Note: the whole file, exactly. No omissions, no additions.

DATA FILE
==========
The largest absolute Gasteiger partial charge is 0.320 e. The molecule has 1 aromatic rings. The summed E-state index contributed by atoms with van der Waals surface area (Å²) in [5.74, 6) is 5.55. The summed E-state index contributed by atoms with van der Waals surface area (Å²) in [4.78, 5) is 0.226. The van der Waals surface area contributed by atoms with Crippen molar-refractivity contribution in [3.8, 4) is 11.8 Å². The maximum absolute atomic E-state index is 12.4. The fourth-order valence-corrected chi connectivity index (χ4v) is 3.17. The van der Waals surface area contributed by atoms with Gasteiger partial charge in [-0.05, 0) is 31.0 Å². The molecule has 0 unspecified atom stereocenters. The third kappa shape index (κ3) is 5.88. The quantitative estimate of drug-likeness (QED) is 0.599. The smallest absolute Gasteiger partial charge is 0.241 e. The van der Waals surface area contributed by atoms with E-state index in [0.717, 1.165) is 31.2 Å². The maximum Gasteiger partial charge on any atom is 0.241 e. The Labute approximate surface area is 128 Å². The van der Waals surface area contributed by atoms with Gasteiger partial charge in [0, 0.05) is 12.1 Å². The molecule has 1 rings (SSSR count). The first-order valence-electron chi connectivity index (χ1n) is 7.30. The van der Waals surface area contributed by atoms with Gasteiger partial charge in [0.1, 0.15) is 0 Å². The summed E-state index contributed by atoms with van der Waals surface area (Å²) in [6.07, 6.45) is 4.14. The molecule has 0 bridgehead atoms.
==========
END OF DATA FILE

The largest absolute Gasteiger partial charge is 0.320 e. The molecule has 1 aromatic rings. The summed E-state index contributed by atoms with van der Waals surface area (Å²) in [5.74, 6) is 5.55. The summed E-state index contributed by atoms with van der Waals surface area (Å²) in [4.78, 5) is 0.226. The van der Waals surface area contributed by atoms with Crippen molar-refractivity contribution in [3.8, 4) is 11.8 Å². The maximum absolute atomic E-state index is 12.4. The fourth-order valence-corrected chi connectivity index (χ4v) is 3.17. The van der Waals surface area contributed by atoms with Gasteiger partial charge in [-0.05, 0) is 31.0 Å². The molecule has 0 unspecified atom stereocenters. The third kappa shape index (κ3) is 5.88. The quantitative estimate of drug-likeness (QED) is 0.599. The smallest absolute Gasteiger partial charge is 0.241 e. The van der Waals surface area contributed by atoms with E-state index in [0.717, 1.165) is 31.2 Å². The maximum Gasteiger partial charge on any atom is 0.241 e. The Labute approximate surface area is 128 Å². The van der Waals surface area contributed by atoms with Gasteiger partial charge in [0, 0.05) is 12.1 Å². The molecule has 1 rings (SSSR count). The first-order valence-electron chi connectivity index (χ1n) is 7.30. The van der Waals surface area contributed by atoms with Gasteiger partial charge in [0.1, 0.15) is 0 Å². The summed E-state index contributed by atoms with van der Waals surface area (Å²) in [6.07, 6.45) is 4.14. The molecule has 0 bridgehead atoms.